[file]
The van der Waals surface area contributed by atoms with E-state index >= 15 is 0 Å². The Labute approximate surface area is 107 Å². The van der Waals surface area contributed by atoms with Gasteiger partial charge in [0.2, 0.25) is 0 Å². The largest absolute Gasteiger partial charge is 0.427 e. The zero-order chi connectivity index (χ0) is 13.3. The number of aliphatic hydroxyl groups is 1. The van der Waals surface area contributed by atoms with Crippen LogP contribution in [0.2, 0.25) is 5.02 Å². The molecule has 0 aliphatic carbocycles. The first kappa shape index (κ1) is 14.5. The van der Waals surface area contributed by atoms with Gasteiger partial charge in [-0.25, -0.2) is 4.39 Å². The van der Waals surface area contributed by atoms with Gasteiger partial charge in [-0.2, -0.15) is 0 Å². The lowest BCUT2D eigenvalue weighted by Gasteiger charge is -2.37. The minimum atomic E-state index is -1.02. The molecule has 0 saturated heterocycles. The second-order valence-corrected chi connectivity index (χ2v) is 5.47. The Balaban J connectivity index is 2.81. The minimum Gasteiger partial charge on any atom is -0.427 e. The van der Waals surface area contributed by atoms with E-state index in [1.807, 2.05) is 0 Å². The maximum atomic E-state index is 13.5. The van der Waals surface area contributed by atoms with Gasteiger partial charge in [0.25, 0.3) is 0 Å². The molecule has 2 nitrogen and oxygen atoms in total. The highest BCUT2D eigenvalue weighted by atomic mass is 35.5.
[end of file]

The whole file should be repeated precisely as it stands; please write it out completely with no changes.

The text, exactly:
The van der Waals surface area contributed by atoms with E-state index >= 15 is 0 Å². The Labute approximate surface area is 107 Å². The van der Waals surface area contributed by atoms with Gasteiger partial charge in [0.2, 0.25) is 0 Å². The largest absolute Gasteiger partial charge is 0.427 e. The zero-order chi connectivity index (χ0) is 13.3. The number of aliphatic hydroxyl groups is 1. The van der Waals surface area contributed by atoms with Crippen LogP contribution in [0.2, 0.25) is 5.02 Å². The molecule has 0 aliphatic carbocycles. The first kappa shape index (κ1) is 14.5. The van der Waals surface area contributed by atoms with Gasteiger partial charge in [-0.25, -0.2) is 4.39 Å². The van der Waals surface area contributed by atoms with Gasteiger partial charge in [-0.2, -0.15) is 0 Å². The lowest BCUT2D eigenvalue weighted by Gasteiger charge is -2.37. The minimum atomic E-state index is -1.02. The molecule has 0 saturated heterocycles. The second-order valence-corrected chi connectivity index (χ2v) is 5.47. The Balaban J connectivity index is 2.81. The minimum Gasteiger partial charge on any atom is -0.427 e. The van der Waals surface area contributed by atoms with E-state index in [1.807, 2.05) is 0 Å². The maximum atomic E-state index is 13.5. The van der Waals surface area contributed by atoms with Gasteiger partial charge in [0.25, 0.3) is 0 Å². The molecule has 2 nitrogen and oxygen atoms in total. The highest BCUT2D eigenvalue weighted by atomic mass is 35.5.